Pendimethalin (Prowl 3.3EC/Prowl H2O)

Pre/

Post

G

F–G

F

F

F

G

Could be applied delayed preemergence and postemergence

S-metolachlor (Dual Magnum)

Fall application

P

P

P

P

P

G

G

Fall applications to manage yellow nutsedge

S-metolachlor (Dual Magnum)

Post

P

P

P

P

P

P

G

At layby will not control emerged weeds

Sethoxydim (Poast)

Post

G

Add nonionic surfactant (NIS) to improve efficacy

Trifluralin (Treflan)

Post

P

P

P

G

P

G

Directed spray to soil between rows

Using PAMS Terminology

This system of terminology for IPM was developed for use by U.S. Federal agencies seeking to support adoption of IPM by farmers. The table below summarizes common tactics used in agricultural IPM using a “Prevention, Avoidance, Monitoring, Suppression” (PAMS) classification. It also defines (italicized headings) the ecological purpose that lies behind a particular practice. The PAMS tables throughout the text provide a simple basis for surveying practices that are used at different crop growth stages in terms of their contribution to a comprehensive IPM program.

Summarizing Integrated Pest, Disease, and Weed Management (IPM) Tactics using PAMS Terminology

Paul Jepson, IPPC, Oregon State University: paul.jepson@oregonstate.edu

PREVENTION

Prevent introduction to the farm

Use pest-free seeds, transplants

Prevent reservoirs on the farm

Follow sanitation procedures

Eliminate alternate hosts

Eliminate favorable sites in and off crop

Prevent pest spread between fields on the farm

Clean equipment between fields

Prevent pest development within fields on the farm

Use irrigation scheduling to prevent disease development

Prevent weed reproduction

Prevent pest-susceptible perennial crops by avoiding high-risk locations

AVOIDANCE

Avoid host crops for the pest

Rotate crops

Avoid pest-susceptible crops

Choose genetically resistant cultivars

Choose cultivars with growth and harvest dates that avoid the pest

Place annual crops away from high-risk sites for pest development (even parts of a field)

Avoid crop being the most attractive host

Plant trap crops

Use pheromones

Optimize crop nutrition to promote rapid crop development

Avoid making the crop excessively nutritious

Optimize crop nutrition to promote rapid crop development

Avoid excessive nutrients that benefit the pest

Avoid practices that increase the potential for pest losses

Use narrow row spacing

Optimize in-row plant populations

Use no-till or strip till

MONITORING

Collect pests

Use scouting and surveys

Use traps

Identify pests

Use identification guides, diagnostic tools, and diagnostic laboratories

Identify periods or locations of high pest risk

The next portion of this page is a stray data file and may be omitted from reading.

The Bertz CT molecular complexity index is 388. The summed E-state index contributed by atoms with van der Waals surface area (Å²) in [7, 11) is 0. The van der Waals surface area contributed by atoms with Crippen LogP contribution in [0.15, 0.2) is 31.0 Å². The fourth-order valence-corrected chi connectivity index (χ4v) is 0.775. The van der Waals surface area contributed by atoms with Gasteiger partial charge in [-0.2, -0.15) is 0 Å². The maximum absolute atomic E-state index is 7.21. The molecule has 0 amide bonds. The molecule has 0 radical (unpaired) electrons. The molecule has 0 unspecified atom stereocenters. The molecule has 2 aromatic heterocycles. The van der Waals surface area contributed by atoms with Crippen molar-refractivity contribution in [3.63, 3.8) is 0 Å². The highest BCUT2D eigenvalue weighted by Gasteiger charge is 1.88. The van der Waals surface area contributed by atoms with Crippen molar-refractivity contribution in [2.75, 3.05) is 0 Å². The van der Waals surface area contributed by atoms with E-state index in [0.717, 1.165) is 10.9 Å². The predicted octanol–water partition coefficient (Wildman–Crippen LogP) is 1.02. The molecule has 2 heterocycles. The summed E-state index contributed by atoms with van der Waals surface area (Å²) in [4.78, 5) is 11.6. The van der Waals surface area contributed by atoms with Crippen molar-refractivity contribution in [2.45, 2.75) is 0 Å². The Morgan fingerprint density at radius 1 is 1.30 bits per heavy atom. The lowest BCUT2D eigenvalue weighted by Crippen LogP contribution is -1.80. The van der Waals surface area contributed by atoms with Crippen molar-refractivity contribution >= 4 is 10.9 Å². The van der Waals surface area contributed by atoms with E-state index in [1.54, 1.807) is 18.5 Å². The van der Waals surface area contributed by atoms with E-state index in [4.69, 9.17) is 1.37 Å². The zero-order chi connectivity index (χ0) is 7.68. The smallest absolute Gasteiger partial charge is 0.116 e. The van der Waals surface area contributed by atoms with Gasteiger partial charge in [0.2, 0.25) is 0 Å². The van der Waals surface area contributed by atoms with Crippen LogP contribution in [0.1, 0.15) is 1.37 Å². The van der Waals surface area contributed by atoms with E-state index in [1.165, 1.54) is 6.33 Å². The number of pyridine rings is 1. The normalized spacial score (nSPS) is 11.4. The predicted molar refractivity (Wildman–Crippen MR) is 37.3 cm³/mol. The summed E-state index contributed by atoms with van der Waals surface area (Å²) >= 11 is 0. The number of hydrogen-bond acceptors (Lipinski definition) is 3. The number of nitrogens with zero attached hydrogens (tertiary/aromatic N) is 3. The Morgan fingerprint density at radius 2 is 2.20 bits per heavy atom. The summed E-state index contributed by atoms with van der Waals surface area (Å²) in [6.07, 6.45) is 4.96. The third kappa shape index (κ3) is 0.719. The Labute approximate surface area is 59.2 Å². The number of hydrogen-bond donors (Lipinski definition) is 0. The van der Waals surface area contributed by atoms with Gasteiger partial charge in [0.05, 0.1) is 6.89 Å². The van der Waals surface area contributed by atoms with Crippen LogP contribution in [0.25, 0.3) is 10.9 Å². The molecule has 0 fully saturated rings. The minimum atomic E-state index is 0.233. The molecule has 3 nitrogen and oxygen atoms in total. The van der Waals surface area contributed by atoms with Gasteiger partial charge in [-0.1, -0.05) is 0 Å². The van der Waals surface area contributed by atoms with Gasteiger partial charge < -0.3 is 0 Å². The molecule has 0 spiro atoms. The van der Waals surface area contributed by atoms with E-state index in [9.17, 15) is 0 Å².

Use weather-based pest-development and risk models

Test soil and plant nutrients

Determine status and trends in pest risks and classify pest severity

Maintain pest records over time for each field

Minimize pest risks over time

Plan an appropriate PAMS IPM strategy, based on pest status and trends

Determine interventions based on risks and economics

Use decision support tools, economic thresholds

SUPPRESSION

CULTURAL

Out-compete the pest with other plants

Plant cover crops

Suppress pest growth

Mulch

Suppress the pest with chemicals from crops or other plantings

Plant biofumigant crops

PHYSICAL

Physically injure the pest or disrupt pest growth

Cultivate

Mow

Flame

Manage temperature

Use exclusion devices

Physically remove pests

Use mass trapping

BIOLOGICAL

Suppress pest reproduction

Use pheromones

Increase pest mortality from predators, parasites, and pathogens

Use conservation biological control

Use inundative release and classical biological control

Use pest antagonists

CHEMICAL

Use least-risk, highest-efficacy pesticides

Use economic thresholds to determine that pesticide use is economically justified

Apply pesticides as a last resort, as part of a PAMS IPM strategy

(Footnotes)

1 See appendix “Using PAMS Terminology.”

Trade-name products and services are mentioned as illustrations only. This does not mean that the Oregon State University Extension Service either endorses these products and services or intends to discriminate against products and services not mentioned.

Use pesticides safely!

  • Wear protective clothing and safety devices as recommended on the label. Bathe or shower after each use.
  • Read the pesticide label—even if you’ve used the pesticide before. Follow closely the instructions on the label (and any other directions you have).
  • Be cautious when you apply pesticides. Know your legal responsibility as a pesticide applicator. You may be liable for injury or damage resulting from pesticide use.

© 2017 Oregon State University.